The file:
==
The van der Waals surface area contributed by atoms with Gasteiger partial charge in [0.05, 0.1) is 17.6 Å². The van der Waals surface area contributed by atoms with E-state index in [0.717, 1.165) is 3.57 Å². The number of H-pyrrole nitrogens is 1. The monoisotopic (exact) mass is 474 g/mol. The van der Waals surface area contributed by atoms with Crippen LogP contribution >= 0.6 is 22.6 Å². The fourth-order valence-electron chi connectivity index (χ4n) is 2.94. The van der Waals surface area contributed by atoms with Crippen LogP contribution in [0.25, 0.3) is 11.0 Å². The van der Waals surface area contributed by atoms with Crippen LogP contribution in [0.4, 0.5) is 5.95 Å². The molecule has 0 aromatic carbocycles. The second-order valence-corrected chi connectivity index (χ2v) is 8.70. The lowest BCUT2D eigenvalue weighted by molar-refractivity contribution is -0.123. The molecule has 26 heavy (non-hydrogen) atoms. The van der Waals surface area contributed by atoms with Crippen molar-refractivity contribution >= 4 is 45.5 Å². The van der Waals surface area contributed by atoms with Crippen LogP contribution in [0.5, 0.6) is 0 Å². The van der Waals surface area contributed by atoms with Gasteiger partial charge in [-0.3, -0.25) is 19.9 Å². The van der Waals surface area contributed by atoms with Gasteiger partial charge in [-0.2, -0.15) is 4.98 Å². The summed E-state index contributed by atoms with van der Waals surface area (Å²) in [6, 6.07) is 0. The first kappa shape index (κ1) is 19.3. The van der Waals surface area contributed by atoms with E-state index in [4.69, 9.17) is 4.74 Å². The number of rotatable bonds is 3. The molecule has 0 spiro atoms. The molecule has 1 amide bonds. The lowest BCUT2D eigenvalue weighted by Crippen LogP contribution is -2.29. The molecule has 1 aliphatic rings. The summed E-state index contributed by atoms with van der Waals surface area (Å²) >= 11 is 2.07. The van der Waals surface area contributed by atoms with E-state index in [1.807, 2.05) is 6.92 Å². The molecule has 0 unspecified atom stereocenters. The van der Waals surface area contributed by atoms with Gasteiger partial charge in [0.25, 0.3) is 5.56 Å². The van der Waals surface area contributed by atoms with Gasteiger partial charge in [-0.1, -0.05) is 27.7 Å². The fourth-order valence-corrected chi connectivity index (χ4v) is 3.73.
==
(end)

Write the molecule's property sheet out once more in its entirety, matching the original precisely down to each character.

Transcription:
The van der Waals surface area contributed by atoms with Gasteiger partial charge in [0.05, 0.1) is 17.6 Å². The van der Waals surface area contributed by atoms with E-state index in [0.717, 1.165) is 3.57 Å². The number of H-pyrrole nitrogens is 1. The monoisotopic (exact) mass is 474 g/mol. The van der Waals surface area contributed by atoms with Crippen LogP contribution >= 0.6 is 22.6 Å². The fourth-order valence-electron chi connectivity index (χ4n) is 2.94. The van der Waals surface area contributed by atoms with Crippen LogP contribution in [0.25, 0.3) is 11.0 Å². The van der Waals surface area contributed by atoms with Crippen LogP contribution in [0.4, 0.5) is 5.95 Å². The molecule has 0 aromatic carbocycles. The second-order valence-corrected chi connectivity index (χ2v) is 8.70. The lowest BCUT2D eigenvalue weighted by molar-refractivity contribution is -0.123. The molecule has 26 heavy (non-hydrogen) atoms. The van der Waals surface area contributed by atoms with Crippen molar-refractivity contribution >= 4 is 45.5 Å². The van der Waals surface area contributed by atoms with Crippen LogP contribution in [0.5, 0.6) is 0 Å². The van der Waals surface area contributed by atoms with Gasteiger partial charge in [-0.3, -0.25) is 19.9 Å². The van der Waals surface area contributed by atoms with Gasteiger partial charge in [-0.2, -0.15) is 4.98 Å². The summed E-state index contributed by atoms with van der Waals surface area (Å²) in [6, 6.07) is 0. The first kappa shape index (κ1) is 19.3. The van der Waals surface area contributed by atoms with E-state index in [4.69, 9.17) is 4.74 Å². The number of rotatable bonds is 3. The molecule has 0 spiro atoms. The molecule has 1 amide bonds. The lowest BCUT2D eigenvalue weighted by Crippen LogP contribution is -2.29. The molecule has 1 aliphatic rings. The summed E-state index contributed by atoms with van der Waals surface area (Å²) >= 11 is 2.07. The van der Waals surface area contributed by atoms with E-state index in [1.807, 2.05) is 6.92 Å². The molecule has 0 unspecified atom stereocenters. The van der Waals surface area contributed by atoms with Gasteiger partial charge in [0.25, 0.3) is 5.56 Å². The van der Waals surface area contributed by atoms with Gasteiger partial charge in [-0.1, -0.05) is 27.7 Å². The fourth-order valence-corrected chi connectivity index (χ4v) is 3.73.